Convicted Pennsylvania Sen. Jane Orie Resigns
Facing sentencing on 14 criminal counts, Republican state Sen. Jane Orie resigned from the seat she has held for more than a decade.
Laura Olson and Tim McNulty, Pittsburgh Post-Gazette
Facing sentencing on 14 criminal counts, Republican state Sen. Jane Orie resigned Monday from the seat she has held for more than a decade.
Her departure sets up a soon-to-be-scheduled special election in the North Hills district, which is proposed to be relocated across the state in 2014.
Ms. Orie, 50, of McCandless, was found guilty in March of misusing her legislative staff to do campaign work. She has been suspended from practicing law and stands to lose her pension.
Her sentencing initially was scheduled for Monday, but Allegheny County Common Pleas Judge Jeffrey Manning allowed her two additional weeks to repay defense costs paid by the state Senate.
"It has been an honor and a privilege for me to have served in the Senate of Pennsylvania," Ms. Orie wrote in a brief resignation letter dated Friday.
Staffers will continue to respond to constituent requests in her former Harrisburg and district offices.
Republican Lt. Gov. Jim Cawley, who presides over the Senate, has 10 days to schedule a special election.
While balloting could be held as early as late July -- or delayed to the general election Nov. 6 -- local Republicans are eyeing Aug. 21 as their preferred date. By that time, schools hosting polling places would be open again and the election would not interfere with the national political conventions, which kick off Aug. 27 with the Republican gathering in Tampa, Fla.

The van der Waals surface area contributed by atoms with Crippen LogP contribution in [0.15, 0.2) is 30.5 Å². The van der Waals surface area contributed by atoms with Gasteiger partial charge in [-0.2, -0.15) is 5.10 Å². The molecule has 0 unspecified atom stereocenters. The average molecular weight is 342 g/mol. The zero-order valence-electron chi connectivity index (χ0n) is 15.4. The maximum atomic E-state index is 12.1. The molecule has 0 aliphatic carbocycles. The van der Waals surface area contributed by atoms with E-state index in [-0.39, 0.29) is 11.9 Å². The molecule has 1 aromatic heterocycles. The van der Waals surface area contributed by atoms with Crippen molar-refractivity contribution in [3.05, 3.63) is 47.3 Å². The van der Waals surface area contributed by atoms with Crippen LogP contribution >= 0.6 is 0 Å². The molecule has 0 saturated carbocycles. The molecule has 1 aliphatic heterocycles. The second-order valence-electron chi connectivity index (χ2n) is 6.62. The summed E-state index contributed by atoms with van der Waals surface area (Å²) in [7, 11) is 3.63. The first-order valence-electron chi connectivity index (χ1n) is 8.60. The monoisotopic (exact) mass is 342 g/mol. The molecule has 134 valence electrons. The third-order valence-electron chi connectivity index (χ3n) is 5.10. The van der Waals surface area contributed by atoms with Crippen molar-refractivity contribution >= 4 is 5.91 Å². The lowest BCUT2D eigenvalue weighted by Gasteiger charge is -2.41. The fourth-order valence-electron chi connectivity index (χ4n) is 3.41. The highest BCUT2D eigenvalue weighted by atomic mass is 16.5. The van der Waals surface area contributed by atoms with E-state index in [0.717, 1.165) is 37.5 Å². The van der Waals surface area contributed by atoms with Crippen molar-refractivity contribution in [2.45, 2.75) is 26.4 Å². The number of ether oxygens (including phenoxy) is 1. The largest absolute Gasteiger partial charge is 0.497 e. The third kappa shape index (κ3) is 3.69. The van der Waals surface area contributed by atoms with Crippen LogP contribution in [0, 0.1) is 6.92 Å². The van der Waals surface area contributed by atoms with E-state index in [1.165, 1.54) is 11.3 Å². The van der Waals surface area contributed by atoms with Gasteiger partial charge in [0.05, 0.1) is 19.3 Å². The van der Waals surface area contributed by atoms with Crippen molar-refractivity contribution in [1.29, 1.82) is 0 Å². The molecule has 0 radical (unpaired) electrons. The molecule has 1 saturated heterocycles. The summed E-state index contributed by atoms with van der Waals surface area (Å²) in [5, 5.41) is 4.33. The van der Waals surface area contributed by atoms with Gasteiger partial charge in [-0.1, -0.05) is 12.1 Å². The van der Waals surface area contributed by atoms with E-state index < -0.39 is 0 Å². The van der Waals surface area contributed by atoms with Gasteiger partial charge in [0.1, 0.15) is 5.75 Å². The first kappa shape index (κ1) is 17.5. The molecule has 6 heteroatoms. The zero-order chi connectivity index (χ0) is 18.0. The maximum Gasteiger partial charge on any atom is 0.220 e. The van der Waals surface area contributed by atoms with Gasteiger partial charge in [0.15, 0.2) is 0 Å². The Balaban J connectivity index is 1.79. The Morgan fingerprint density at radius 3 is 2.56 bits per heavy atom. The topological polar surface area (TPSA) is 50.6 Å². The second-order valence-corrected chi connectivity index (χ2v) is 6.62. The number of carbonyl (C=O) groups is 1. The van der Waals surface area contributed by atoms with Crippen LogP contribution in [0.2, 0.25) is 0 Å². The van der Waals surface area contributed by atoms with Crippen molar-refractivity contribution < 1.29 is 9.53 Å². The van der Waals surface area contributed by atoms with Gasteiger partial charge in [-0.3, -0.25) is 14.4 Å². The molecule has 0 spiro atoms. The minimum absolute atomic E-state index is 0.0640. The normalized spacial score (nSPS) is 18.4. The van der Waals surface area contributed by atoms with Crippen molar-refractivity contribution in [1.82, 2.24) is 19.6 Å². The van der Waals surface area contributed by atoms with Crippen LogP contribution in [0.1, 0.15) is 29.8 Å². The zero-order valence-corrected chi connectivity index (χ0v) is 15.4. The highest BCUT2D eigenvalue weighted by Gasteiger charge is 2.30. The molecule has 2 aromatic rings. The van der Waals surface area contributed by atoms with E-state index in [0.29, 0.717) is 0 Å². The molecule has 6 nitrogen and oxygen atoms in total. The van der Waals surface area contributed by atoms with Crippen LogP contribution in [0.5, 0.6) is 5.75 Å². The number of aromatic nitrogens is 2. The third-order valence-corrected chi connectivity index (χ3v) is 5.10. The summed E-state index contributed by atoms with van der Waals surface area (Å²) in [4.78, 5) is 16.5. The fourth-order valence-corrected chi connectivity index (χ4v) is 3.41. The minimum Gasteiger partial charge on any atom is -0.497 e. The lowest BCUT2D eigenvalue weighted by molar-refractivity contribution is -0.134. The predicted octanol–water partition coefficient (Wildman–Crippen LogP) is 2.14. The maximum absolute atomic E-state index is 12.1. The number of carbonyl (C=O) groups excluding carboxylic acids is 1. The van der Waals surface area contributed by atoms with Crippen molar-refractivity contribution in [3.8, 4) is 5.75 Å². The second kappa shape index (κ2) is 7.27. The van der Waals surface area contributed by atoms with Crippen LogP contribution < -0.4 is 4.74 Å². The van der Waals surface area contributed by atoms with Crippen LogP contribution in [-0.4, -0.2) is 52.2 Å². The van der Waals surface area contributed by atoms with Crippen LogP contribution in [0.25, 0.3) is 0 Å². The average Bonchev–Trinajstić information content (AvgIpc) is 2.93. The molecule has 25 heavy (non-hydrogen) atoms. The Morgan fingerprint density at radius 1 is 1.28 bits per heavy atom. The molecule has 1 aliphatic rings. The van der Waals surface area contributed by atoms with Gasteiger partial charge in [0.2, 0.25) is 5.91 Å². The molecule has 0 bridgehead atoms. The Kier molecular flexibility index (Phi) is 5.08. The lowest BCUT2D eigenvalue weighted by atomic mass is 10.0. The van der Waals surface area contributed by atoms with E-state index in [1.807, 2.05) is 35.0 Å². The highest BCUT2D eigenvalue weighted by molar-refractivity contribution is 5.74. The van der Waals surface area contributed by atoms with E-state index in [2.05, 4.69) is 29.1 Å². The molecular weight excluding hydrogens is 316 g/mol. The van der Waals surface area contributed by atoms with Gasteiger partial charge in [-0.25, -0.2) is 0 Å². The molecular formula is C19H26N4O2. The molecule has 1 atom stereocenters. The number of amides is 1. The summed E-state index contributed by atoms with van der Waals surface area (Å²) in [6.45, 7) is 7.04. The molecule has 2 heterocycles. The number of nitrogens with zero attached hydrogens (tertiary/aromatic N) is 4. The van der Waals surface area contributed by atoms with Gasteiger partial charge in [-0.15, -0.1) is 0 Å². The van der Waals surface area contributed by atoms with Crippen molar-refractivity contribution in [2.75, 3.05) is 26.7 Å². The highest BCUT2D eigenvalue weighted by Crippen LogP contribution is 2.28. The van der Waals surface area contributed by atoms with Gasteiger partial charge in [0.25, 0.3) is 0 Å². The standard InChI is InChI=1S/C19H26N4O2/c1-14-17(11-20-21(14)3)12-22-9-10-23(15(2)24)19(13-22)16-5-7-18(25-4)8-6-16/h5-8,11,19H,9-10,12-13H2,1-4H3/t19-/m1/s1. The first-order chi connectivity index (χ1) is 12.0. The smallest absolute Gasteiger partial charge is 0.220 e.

Local officials from both parties will pick their nominees for the special election. The Republican nominee will be picked by 55 committee members and party activists from Allegheny County and 29 from Butler County in a meeting tentatively set for early to mid-June in Gibsonia.
About 10 Republicans currently are interested in the seat, said Allegheny County GOP chairman Jim Roddey.
The best known is former congresswoman Melissa Hart of Bradford Woods, who held the 40th District seat for a decade before joining Congress in 2001.
Other possible candidates include: Allison Park attorney Chris Abernethy; Doug Austin of Austin cleaning products in Mars; former North Allegheny school director Scott Cunningham; Allegheny County Councilman Matt Drozd; McCandless committee chairman Bill Kirk; North Hills school director Jeff Meyer; Butler County committee vice chair Robin Redding; Allegheny County GOP treasurer Karen Shaheen; and lobbyist Rob Vescio of Franklin Park.
The Democratic pick is made by committee members in the district before ratification by the state Democratic Committee. Dan DeMarco of Ross, who lost to Ms. Orie in 2010, is thought to be the main candidate.
The successful candidate will face an uncertain future, given plans to move the 40th Senatorial District to the Poconos due to population losses in Western Pennsylvania.
The revised district boundaries await a final vote.
©2012 the Pittsburgh Post-Gazette